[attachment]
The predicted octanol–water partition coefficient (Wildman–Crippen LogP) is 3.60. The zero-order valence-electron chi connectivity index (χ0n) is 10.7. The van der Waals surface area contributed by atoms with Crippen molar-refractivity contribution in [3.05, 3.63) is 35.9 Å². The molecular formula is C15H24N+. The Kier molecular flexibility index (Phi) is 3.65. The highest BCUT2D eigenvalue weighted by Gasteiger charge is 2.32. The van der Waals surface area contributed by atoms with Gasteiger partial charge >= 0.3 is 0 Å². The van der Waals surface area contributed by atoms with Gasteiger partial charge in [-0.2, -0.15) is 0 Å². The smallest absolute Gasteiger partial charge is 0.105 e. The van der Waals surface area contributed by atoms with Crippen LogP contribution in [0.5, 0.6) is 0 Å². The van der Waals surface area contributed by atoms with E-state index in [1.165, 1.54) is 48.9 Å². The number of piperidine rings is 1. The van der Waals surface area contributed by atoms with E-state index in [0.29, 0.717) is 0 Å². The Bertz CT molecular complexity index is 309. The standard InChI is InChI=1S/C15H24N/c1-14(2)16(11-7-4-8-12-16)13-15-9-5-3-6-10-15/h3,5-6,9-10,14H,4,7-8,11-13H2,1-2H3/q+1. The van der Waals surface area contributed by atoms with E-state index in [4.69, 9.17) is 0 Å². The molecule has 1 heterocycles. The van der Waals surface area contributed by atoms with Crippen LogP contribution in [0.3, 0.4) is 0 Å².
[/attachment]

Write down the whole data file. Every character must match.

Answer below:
The predicted octanol–water partition coefficient (Wildman–Crippen LogP) is 3.60. The zero-order valence-electron chi connectivity index (χ0n) is 10.7. The van der Waals surface area contributed by atoms with Crippen molar-refractivity contribution in [3.05, 3.63) is 35.9 Å². The molecular formula is C15H24N+. The Kier molecular flexibility index (Phi) is 3.65. The highest BCUT2D eigenvalue weighted by Gasteiger charge is 2.32. The van der Waals surface area contributed by atoms with Gasteiger partial charge >= 0.3 is 0 Å². The van der Waals surface area contributed by atoms with Gasteiger partial charge in [-0.2, -0.15) is 0 Å². The smallest absolute Gasteiger partial charge is 0.105 e. The van der Waals surface area contributed by atoms with Crippen LogP contribution in [0.5, 0.6) is 0 Å². The van der Waals surface area contributed by atoms with E-state index in [1.165, 1.54) is 48.9 Å². The number of piperidine rings is 1. The van der Waals surface area contributed by atoms with E-state index in [0.29, 0.717) is 0 Å². The Bertz CT molecular complexity index is 309. The standard InChI is InChI=1S/C15H24N/c1-14(2)16(11-7-4-8-12-16)13-15-9-5-3-6-10-15/h3,5-6,9-10,14H,4,7-8,11-13H2,1-2H3/q+1. The van der Waals surface area contributed by atoms with E-state index in [4.69, 9.17) is 0 Å². The molecule has 1 heterocycles. The van der Waals surface area contributed by atoms with Crippen LogP contribution in [0.3, 0.4) is 0 Å².